Feminism is a bit tricky to define. It means everything and nothing. Saying that there are different kinds of feminism is like saying that there are different kinds of drinking. There’s the kind of drinking where you nurse a pint with your mates, have a game of darts and a plate of fish and chips, and maybe rib your buddy the Arsenal fan because his team isn’t what it might be. There’s also the kind of drinking where you frantically pound whiskey shots with no chaser, abstain from food because it interferes with alcohol uptake, yell at the bartender and take an angry draft from your coat pocket flask whenever the service is slower than instantaneous, and glass a bugger in the jaw for wearing an Arsenal T-shirt. There’s gonna be a heartache tonight–and a toothache.

Likewise, there’s the kind of feminism that argues that a woman shouldn’t be denied employment as a police officer solely because some sworn dipshit, himself a year or two away from being drummed out of the force on a lateral transfer to Chula Vista because he’s a noxious annoyance, insists that female cops will do nothing but spread gossip, miss work for half of each month, and get knocked up before they’ve paid their dues; and there’s the kind of feminism that can’t decide whether to slander men as useless and irrelevant or malicious and positively destructive to womankind.

As feminists go, Maureen Dowd is one of the yobs. There are worse, but she’s pretty bad. By her reckoning, the way to elevate women is to debase men. No, thanks. Insinuating that men are a bunch of lying, cheating, sexist, no-good shits with terrible judgment serves merely to poison relations between the sexes, which might well be close to frictionless at the macro level if it weren’t for provocateurs like Dowd and her men’s rights counterparts, and to poison our politics by adding a gender gloss to the false dichotomy of Republicans versus Democrats, never the twain to meet. This false dichotomy has such currency in the US in large part because the craven elements of both major parties find it a useful way to entrench their own power by whipping their useful idiots into a frenzy over the purported evils of the opposition. Dowd’s contribution to the political discourse is to kick a sick, feeble man when he’s down.

The amazing thing is that so many leftists can’t imagine that her vitriol is one of the reasons that the sick man is still doubled over in a fetal position, vomiting blood into the street. The leftist may avert his gaze, he may cross the street, he may be discomfited enough to take another street to get away from the gore, but heaven forbid that he criticize an eminence of Dowd’s stature for giving the poor chap another boot in the gut. Another way of putting it is that when your hacks do it, they’re partisan thugs who could do to be duct-taped to a chair in the basement with a rag in the mouth, but when our hacks do it, they’re brilliant public intellectuals of unimpeachable character.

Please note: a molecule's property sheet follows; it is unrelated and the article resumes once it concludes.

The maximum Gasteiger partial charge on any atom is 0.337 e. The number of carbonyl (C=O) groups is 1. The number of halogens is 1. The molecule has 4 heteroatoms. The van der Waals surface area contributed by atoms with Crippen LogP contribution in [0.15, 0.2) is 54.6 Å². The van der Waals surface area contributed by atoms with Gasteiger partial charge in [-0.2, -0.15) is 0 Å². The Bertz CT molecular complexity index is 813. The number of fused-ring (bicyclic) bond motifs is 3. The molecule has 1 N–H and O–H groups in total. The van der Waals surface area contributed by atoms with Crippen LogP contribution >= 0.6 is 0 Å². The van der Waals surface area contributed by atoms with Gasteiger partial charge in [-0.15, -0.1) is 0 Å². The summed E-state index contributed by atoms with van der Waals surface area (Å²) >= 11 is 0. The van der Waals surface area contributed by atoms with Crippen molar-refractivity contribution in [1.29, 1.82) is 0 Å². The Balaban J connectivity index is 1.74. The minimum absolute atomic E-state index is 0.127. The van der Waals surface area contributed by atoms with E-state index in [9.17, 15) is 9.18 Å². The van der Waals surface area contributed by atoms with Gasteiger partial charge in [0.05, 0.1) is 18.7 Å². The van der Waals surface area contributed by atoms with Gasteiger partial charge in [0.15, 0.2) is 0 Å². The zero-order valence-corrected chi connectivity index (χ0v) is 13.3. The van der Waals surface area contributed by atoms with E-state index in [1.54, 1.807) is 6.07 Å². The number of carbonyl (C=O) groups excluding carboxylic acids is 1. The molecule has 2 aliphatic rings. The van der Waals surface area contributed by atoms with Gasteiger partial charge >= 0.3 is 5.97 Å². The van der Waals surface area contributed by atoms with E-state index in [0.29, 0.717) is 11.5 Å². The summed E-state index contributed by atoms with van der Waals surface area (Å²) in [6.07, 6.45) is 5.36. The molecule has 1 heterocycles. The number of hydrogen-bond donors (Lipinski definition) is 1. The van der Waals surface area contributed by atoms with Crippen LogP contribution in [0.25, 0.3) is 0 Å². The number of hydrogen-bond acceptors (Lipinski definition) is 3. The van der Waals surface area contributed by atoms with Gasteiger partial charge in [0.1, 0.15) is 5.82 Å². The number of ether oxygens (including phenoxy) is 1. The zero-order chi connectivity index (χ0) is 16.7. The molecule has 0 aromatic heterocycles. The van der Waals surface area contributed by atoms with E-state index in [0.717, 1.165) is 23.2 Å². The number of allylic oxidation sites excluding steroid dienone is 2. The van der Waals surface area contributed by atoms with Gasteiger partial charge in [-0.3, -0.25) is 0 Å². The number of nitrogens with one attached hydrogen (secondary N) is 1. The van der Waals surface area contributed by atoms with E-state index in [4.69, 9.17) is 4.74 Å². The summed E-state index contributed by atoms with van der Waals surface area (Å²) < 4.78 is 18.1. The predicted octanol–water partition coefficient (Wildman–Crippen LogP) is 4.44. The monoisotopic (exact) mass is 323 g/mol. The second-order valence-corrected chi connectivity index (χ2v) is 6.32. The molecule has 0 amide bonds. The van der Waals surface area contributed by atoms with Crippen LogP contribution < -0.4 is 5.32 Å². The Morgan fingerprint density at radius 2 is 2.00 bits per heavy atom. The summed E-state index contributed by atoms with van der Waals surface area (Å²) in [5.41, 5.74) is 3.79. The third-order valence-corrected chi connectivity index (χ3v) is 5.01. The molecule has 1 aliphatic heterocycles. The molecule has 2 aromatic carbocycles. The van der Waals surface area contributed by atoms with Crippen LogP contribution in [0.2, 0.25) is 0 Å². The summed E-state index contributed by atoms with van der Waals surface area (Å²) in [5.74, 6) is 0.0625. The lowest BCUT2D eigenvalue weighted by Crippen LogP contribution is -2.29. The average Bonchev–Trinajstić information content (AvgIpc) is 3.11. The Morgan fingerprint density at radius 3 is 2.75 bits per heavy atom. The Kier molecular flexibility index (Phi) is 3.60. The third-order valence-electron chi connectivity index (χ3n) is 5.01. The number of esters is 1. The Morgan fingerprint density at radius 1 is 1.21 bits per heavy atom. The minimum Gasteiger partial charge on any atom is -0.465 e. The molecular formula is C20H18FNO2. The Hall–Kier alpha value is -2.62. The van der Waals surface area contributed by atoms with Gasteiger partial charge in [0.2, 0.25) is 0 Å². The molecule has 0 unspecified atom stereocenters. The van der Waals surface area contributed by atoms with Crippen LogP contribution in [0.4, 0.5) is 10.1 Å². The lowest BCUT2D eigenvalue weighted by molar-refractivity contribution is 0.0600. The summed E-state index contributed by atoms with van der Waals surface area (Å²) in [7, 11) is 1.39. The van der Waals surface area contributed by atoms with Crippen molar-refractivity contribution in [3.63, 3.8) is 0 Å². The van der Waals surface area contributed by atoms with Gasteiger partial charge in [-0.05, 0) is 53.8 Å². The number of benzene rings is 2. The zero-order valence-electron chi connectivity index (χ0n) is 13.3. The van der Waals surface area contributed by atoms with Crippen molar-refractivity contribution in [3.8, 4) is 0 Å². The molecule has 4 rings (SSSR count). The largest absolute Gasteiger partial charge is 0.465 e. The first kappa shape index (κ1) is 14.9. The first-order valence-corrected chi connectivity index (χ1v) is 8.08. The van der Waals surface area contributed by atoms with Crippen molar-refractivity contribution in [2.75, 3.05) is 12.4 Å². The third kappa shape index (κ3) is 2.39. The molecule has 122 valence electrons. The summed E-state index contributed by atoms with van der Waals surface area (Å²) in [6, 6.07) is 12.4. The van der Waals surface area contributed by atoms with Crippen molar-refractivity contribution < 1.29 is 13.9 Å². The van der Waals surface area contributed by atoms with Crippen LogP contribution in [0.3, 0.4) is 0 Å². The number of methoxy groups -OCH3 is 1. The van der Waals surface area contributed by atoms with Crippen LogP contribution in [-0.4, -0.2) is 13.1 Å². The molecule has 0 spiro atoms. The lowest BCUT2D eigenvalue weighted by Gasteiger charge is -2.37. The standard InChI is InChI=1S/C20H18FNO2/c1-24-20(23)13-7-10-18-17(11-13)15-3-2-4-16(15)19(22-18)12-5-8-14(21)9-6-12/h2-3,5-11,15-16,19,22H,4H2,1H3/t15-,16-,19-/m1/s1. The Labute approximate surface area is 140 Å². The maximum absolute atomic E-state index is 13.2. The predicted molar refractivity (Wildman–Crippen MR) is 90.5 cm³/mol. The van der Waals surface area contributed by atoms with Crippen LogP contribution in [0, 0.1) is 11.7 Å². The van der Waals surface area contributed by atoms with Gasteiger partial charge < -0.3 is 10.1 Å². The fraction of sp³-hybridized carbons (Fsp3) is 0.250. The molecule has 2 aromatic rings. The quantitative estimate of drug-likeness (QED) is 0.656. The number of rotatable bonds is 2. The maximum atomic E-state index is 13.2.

It’s about the rule of men, not the rule of law. The political reasoning involved is that of a five-year-old. It’s no wonder that we have such a tenuous grasp on self-government and willfully cede our sovereignty to plutocrats who regard us as children, fit either to be lied to or beaten with a razor strap when we decide to be heard as well as seen, or maybe fit to suffer a bit of both for our inferiority. Sure, we have the de jure structures and mechanisms of self-government, and a Constitution that protects these, but we don’t act it. No matter how many times the adults’ hour is called, the kiddos aren’t listening; they refuse to put aside childish things.

Admiral Yamamoto, pray for us.

David Broder: 

Maybe I shouldn’t speak ill of the dead. On the other hand, by law the dead can’t be slandered.

In any event, I don’t have anything as malign to say about David Broder as I’ve had to say about his colleagues in the commentariat. He’s a dead white male now, but until last year he was a live white male who was syndicated in the Medford Mail-Tribune, among other papers. Like much of what was printed in the Trib, I didn’t read Broder because he was compelling; I read him because the paper was lying around the house and otherwise I probably would have been staring at the walls, lost in my own disorganization and ennui.

For Broder, politics was a horse race. An incredibly boring horse race. I suppose he found politics interesting, because had he not he probably could have gotten a cake job writing about sports or the weather instead, but any personal fascination certainly didn’t come through in his writing.